After a good five or more full minutes of swimming alongside my new friend, I was called out of the water for the other group to take their turn. Now VERY satisfied with this experience, I knew there was still more whale shark fun to come.
Third and final whale shark
The water temperature was pretty chilly. We had wetsuits, but it was only about 72 degrees – roughly what my cold Canadian lake gets to in the summer. By the end of my jump with the third whale shark (including going in twice with whale shark two and sitting on the boat soaking wet in between), I was cold and my fingers were numb. I get cold easily though, and Nick was fine, so warm blooded humans need not worry.
Whale shark three didn’t stay at the surface as long when I was in with it. But I still got to swim alongside it, admiring its features from close proximity.
On this jump we also saw bottlenose dolphins popping in and out of the water!
Lunch and return to Cabo
After a couple hours of ensuring everyone had their fill with the whale sharks, we headed back to La Paz. En route Nick and I chatted with Miguel about the different types of sharks you can safely swim with in the area (mako, blue, hammerheads, and more). He told us about some other excellent areas to snorkel in the Cabo area, namely Cabo Pulmo Marine Protected Area. These tours will be on the list for our next trip to Baja Mexico.
A tasty spread of fish tacos with authentic sauces awaited us for lunch. They also gave us a bagged lunch at the same time, which I thought was weird. We had just the right amount of time to change, eat, and chat about our experience before getting back in the van for the return journey to Los Cabos. It was time for a van nap after a crazily fulfilling day. Back at Dreams Los Cabos, Nick and I sipped mojitos with the rest of our family in celebration of a successful check off the bucket list.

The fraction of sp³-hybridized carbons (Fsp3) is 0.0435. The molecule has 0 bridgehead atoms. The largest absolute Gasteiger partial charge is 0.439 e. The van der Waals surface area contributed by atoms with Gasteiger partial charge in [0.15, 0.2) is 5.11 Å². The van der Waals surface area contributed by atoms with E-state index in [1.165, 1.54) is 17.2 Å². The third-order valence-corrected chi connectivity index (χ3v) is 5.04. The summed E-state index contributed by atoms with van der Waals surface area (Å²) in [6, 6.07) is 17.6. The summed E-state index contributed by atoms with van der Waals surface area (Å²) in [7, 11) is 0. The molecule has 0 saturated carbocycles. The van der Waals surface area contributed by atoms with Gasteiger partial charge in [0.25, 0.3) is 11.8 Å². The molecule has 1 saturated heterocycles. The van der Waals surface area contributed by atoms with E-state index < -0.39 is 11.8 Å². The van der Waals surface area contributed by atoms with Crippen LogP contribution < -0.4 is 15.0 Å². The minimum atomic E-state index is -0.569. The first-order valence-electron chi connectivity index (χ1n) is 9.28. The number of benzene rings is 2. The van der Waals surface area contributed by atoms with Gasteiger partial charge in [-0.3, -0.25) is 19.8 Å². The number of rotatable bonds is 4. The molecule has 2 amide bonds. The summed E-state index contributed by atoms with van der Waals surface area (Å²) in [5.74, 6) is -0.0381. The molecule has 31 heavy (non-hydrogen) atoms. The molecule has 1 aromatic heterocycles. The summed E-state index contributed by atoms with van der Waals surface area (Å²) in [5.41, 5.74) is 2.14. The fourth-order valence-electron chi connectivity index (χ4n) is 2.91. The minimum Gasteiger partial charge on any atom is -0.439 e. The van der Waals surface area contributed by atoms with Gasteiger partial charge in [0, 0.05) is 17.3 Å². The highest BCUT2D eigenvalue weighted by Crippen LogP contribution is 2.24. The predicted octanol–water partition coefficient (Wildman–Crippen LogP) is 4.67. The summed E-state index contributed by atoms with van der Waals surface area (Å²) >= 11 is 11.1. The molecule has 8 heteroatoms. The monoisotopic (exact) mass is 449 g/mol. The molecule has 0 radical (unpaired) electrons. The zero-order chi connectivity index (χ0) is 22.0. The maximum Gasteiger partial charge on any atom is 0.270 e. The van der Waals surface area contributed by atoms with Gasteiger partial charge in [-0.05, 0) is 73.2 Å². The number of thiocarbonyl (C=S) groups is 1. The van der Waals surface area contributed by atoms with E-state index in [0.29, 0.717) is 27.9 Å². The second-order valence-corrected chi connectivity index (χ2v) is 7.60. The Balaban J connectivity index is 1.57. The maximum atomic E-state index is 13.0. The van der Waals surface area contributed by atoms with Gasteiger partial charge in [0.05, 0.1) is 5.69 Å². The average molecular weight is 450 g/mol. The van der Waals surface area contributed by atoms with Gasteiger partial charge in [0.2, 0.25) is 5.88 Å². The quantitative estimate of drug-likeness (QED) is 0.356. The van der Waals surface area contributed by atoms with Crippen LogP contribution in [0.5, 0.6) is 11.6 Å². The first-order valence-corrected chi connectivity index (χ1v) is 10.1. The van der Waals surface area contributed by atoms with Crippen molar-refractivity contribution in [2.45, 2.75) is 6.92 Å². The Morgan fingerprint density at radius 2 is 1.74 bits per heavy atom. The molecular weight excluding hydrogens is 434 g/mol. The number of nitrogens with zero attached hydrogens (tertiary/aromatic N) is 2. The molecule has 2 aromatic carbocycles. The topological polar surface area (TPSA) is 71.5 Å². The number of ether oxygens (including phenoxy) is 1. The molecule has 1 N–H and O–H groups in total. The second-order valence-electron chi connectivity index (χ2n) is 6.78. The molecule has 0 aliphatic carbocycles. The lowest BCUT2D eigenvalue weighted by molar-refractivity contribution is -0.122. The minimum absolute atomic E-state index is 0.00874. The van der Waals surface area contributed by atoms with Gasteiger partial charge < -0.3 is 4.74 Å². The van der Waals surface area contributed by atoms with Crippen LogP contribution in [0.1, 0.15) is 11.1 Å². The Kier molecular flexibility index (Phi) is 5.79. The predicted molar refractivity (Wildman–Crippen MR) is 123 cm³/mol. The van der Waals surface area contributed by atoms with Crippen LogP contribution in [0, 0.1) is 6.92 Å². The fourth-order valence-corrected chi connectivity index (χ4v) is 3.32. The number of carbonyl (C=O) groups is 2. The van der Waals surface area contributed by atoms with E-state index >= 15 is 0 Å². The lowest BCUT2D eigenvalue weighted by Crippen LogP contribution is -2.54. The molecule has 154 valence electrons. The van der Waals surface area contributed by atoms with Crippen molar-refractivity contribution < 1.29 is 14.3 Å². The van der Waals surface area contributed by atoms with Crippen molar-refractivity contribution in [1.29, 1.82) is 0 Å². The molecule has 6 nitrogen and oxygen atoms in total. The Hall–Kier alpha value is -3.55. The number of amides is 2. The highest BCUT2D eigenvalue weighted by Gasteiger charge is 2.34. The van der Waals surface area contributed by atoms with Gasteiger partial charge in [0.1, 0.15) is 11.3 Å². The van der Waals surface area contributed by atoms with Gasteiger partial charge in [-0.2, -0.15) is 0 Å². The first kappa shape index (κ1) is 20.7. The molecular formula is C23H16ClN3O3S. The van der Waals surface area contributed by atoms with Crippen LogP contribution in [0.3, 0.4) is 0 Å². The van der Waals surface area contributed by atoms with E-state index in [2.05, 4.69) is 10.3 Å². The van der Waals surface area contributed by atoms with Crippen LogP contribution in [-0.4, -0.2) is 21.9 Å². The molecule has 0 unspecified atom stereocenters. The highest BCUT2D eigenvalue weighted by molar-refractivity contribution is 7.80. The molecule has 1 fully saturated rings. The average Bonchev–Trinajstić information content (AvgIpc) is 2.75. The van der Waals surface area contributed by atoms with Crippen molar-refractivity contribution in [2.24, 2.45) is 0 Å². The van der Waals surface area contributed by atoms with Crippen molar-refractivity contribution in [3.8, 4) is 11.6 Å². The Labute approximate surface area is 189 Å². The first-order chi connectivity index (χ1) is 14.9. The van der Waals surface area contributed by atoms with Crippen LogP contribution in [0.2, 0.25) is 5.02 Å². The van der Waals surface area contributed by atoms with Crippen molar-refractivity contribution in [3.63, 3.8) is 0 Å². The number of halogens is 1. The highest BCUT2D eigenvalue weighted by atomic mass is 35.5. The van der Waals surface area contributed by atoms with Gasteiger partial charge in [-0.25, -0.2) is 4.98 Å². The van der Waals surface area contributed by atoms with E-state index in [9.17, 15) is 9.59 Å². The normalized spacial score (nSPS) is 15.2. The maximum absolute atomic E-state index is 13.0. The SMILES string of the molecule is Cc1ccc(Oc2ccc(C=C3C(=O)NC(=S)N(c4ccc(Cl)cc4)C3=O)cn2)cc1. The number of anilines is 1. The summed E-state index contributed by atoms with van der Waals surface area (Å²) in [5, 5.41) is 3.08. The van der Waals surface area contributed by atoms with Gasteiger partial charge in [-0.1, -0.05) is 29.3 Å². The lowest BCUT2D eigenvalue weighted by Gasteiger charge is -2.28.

Snorkeling with whale sharks in La Paz: final thoughts
If you’re worried about the cost, cold water, or long drive from Cabo, throw your concerns aside. This is a once-in-a-lifetime experience you will not regret. Cabo Shark Dive sent me more than 200 photos of our tour afterwards. It was great to have a large selection, especially because of the low visibility in the water.
You only live once. Experiences like swimming with whale sharks are one of many that make life worth living… and loving.
Love snorkeling with amazing sea creatures? Check out my blog and video about snorkeling with spinner dolphins and giant manta rays in Hawaii, or abundant marine life in the Galapagos Islands.